Discovery Channel does Shark Week.. Mark Teskey Architecture is proud to feature:


Bathrooms are easily the toughest room in the house to feature.  When you’ve got a palatial marble palace like the bathroom shown above, it’s fairly easy.  Most homes don’t have water closets that are quite this large or well-appointed.  A more typical example is something like this:

Large or small, fancy or plain..  what are some of the challenges that I face on a daily basis when photographing a bathroom?

1) Size.  More often than not, bathrooms are small, narrow rooms.  The door is often at the narrow end of the room opposite the fixtures, creating one and only one useful and attractive view of the room.  To portray the beauty of the bathroom, I use my widest lenses and I photograph vertically if it’s a long, narrow bathroom.  This usually allows a view that shows the fixtures, the tile, and the lighting all in the same image.  For most people, that captures the ‘essence’ of the room.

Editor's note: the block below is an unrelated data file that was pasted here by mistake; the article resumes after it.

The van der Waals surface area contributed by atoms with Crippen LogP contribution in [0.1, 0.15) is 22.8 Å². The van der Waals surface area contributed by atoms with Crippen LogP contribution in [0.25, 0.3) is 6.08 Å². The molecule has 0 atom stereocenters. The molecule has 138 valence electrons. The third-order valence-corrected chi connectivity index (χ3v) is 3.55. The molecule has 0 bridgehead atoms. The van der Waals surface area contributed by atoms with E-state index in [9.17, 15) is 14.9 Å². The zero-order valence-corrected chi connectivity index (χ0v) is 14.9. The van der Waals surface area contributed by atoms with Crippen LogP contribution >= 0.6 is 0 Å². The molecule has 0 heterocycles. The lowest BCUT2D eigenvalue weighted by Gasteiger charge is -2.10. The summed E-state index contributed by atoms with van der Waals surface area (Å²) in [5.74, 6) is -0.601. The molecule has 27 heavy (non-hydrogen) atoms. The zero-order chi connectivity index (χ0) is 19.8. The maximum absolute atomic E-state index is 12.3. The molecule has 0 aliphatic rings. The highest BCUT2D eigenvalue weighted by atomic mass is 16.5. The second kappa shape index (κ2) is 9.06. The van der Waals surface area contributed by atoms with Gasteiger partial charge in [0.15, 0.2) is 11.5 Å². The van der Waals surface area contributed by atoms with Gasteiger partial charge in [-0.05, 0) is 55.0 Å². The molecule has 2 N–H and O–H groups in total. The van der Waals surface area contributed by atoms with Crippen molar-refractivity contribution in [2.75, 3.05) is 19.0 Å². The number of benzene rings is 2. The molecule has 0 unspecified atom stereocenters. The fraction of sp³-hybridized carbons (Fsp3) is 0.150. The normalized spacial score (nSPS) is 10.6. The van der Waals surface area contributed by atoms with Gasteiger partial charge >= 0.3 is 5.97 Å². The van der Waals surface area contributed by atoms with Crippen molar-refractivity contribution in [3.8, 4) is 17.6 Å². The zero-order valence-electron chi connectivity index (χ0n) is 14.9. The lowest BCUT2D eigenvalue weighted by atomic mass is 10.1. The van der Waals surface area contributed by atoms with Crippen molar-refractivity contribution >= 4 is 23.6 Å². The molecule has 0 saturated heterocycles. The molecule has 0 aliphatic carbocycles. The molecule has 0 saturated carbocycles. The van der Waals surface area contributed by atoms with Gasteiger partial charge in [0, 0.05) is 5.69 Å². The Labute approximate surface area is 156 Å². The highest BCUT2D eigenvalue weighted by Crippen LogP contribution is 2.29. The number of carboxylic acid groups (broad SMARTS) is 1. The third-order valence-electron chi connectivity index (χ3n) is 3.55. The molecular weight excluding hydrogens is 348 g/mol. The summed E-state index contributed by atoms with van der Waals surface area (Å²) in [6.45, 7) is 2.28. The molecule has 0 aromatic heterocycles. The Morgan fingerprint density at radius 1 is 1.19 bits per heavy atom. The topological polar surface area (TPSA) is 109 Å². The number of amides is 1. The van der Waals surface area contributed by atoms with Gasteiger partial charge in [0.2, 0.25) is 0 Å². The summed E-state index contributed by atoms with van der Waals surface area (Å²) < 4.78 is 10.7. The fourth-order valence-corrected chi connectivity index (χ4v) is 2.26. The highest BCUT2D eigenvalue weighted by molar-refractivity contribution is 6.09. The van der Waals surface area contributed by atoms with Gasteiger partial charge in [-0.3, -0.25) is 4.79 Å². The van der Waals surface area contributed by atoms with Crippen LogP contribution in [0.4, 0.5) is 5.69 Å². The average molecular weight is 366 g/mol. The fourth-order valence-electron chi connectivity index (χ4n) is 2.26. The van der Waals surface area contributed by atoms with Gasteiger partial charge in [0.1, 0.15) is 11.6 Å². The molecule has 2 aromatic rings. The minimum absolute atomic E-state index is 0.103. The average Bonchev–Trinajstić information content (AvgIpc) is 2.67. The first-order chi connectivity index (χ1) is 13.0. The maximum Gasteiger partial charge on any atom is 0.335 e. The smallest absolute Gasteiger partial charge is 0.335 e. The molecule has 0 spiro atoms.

2) White Balance.  My Canon (and pretty much every camera on the market) gets it wrong every time.  Since most bathrooms don’t have a lot of natural light, the camera sees all the white tile and incandescent light and makes everything very yellow.  Fortunately, it’s easy to fix by manually setting the white point at 2800K in post-processing.  The vertical example shown above needed a significant white balance correction to get the colors right.

3) Mirrors.  I don’t ever want to appear in one of my architectural photos.  I get a really good laugh whenever I look at a photo on MLS and see the photographer or his gear in the picture.  Normally this isn’t a big problem in most rooms – but it gets nasty in bathrooms where the mirror is located opposite the door.  Sometimes I can do a crazy billiards shot to get the picture – but it’s usually impossible.  In that case, there’s no recourse other than using Photoshop to edit myself out.  Here’s a classic example of a potential reflection nightmare:

Over the next few weeks, I’m going to feature a different room of the house each week.  I’ll be taking a look at some of the tips and issues involved with photographing each room to get the best possible images.

Go Somewhere Special…

Mark Teskey

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